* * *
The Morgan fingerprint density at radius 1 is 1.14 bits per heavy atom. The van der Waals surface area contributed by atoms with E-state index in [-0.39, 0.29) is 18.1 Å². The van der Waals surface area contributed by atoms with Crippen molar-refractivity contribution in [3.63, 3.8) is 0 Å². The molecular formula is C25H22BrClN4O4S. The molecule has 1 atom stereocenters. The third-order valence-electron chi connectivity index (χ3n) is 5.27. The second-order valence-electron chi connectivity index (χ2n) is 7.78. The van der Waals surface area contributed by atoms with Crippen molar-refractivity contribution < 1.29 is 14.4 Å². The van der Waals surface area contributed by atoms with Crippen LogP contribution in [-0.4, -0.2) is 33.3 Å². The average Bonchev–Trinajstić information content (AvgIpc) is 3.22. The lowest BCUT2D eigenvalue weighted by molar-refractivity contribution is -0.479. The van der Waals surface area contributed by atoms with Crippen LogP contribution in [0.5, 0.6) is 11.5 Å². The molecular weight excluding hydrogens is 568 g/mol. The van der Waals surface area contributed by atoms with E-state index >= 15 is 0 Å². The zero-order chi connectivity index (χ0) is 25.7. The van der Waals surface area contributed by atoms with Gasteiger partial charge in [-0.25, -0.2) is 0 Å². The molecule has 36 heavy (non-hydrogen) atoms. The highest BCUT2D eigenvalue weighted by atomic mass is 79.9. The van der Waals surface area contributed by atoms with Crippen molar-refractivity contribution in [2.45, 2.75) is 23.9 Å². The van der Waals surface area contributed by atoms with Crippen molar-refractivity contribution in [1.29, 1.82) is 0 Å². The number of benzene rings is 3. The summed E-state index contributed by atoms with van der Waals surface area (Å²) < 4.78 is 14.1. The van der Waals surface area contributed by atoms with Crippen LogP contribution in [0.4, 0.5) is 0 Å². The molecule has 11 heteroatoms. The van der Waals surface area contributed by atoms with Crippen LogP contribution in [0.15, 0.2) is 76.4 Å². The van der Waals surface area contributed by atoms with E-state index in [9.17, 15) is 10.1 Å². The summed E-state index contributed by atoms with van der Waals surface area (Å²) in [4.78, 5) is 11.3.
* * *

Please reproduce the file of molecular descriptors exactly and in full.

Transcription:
The Morgan fingerprint density at radius 1 is 1.14 bits per heavy atom. The van der Waals surface area contributed by atoms with E-state index in [-0.39, 0.29) is 18.1 Å². The van der Waals surface area contributed by atoms with Crippen molar-refractivity contribution in [3.63, 3.8) is 0 Å². The molecular formula is C25H22BrClN4O4S. The molecule has 1 atom stereocenters. The third-order valence-electron chi connectivity index (χ3n) is 5.27. The second-order valence-electron chi connectivity index (χ2n) is 7.78. The van der Waals surface area contributed by atoms with Crippen molar-refractivity contribution < 1.29 is 14.4 Å². The van der Waals surface area contributed by atoms with Crippen LogP contribution in [-0.4, -0.2) is 33.3 Å². The average Bonchev–Trinajstić information content (AvgIpc) is 3.22. The lowest BCUT2D eigenvalue weighted by molar-refractivity contribution is -0.479. The van der Waals surface area contributed by atoms with Crippen LogP contribution in [0.5, 0.6) is 11.5 Å². The molecular weight excluding hydrogens is 568 g/mol. The van der Waals surface area contributed by atoms with E-state index >= 15 is 0 Å². The zero-order chi connectivity index (χ0) is 25.7. The van der Waals surface area contributed by atoms with Gasteiger partial charge in [-0.25, -0.2) is 0 Å². The molecule has 36 heavy (non-hydrogen) atoms. The highest BCUT2D eigenvalue weighted by atomic mass is 79.9. The van der Waals surface area contributed by atoms with Crippen molar-refractivity contribution in [2.45, 2.75) is 23.9 Å². The van der Waals surface area contributed by atoms with Crippen molar-refractivity contribution in [1.29, 1.82) is 0 Å². The number of benzene rings is 3. The summed E-state index contributed by atoms with van der Waals surface area (Å²) < 4.78 is 14.1. The van der Waals surface area contributed by atoms with Crippen LogP contribution in [0.4, 0.5) is 0 Å². The molecule has 11 heteroatoms. The van der Waals surface area contributed by atoms with Crippen LogP contribution in [0.15, 0.2) is 76.4 Å². The van der Waals surface area contributed by atoms with E-state index in [9.17, 15) is 10.1 Å². The summed E-state index contributed by atoms with van der Waals surface area (Å²) in [4.78, 5) is 11.3.